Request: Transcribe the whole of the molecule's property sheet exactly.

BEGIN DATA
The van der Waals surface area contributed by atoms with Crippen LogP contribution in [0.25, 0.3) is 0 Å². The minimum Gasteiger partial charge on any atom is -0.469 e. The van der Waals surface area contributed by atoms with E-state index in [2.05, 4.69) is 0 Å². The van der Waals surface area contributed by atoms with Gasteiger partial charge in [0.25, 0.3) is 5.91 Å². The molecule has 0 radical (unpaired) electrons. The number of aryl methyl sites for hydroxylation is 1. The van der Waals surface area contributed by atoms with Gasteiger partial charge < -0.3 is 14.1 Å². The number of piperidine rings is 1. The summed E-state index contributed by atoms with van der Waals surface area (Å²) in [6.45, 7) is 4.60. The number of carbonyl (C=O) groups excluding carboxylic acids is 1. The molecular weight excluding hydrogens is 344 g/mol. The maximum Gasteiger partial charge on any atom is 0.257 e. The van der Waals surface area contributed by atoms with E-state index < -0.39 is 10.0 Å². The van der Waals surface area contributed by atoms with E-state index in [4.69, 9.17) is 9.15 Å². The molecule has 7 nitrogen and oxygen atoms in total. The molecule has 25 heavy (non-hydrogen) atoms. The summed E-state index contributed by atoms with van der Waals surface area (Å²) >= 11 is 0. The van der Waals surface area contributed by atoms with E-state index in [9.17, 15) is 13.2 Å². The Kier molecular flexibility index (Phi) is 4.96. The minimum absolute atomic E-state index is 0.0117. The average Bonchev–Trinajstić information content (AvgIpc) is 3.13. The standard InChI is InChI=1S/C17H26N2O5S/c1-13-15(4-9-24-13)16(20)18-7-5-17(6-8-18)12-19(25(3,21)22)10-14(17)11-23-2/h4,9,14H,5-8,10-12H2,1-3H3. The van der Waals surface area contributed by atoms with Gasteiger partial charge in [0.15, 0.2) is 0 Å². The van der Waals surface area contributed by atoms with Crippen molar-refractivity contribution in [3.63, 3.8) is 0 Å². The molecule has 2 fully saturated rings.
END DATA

The van der Waals surface area contributed by atoms with Crippen LogP contribution in [0.25, 0.3) is 0 Å². The minimum Gasteiger partial charge on any atom is -0.469 e. The van der Waals surface area contributed by atoms with E-state index in [2.05, 4.69) is 0 Å². The van der Waals surface area contributed by atoms with Gasteiger partial charge in [0.25, 0.3) is 5.91 Å². The molecule has 0 radical (unpaired) electrons. The number of aryl methyl sites for hydroxylation is 1. The van der Waals surface area contributed by atoms with Gasteiger partial charge < -0.3 is 14.1 Å². The number of piperidine rings is 1. The summed E-state index contributed by atoms with van der Waals surface area (Å²) in [6.45, 7) is 4.60. The number of carbonyl (C=O) groups excluding carboxylic acids is 1. The molecular weight excluding hydrogens is 344 g/mol. The maximum Gasteiger partial charge on any atom is 0.257 e. The van der Waals surface area contributed by atoms with E-state index < -0.39 is 10.0 Å². The van der Waals surface area contributed by atoms with E-state index in [4.69, 9.17) is 9.15 Å². The molecule has 7 nitrogen and oxygen atoms in total. The molecule has 25 heavy (non-hydrogen) atoms. The summed E-state index contributed by atoms with van der Waals surface area (Å²) >= 11 is 0. The van der Waals surface area contributed by atoms with E-state index in [9.17, 15) is 13.2 Å². The Kier molecular flexibility index (Phi) is 4.96. The minimum absolute atomic E-state index is 0.0117. The average Bonchev–Trinajstić information content (AvgIpc) is 3.13. The standard InChI is InChI=1S/C17H26N2O5S/c1-13-15(4-9-24-13)16(20)18-7-5-17(6-8-18)12-19(25(3,21)22)10-14(17)11-23-2/h4,9,14H,5-8,10-12H2,1-3H3. The van der Waals surface area contributed by atoms with Gasteiger partial charge in [0.15, 0.2) is 0 Å². The van der Waals surface area contributed by atoms with Crippen molar-refractivity contribution in [3.63, 3.8) is 0 Å². The molecule has 2 fully saturated rings.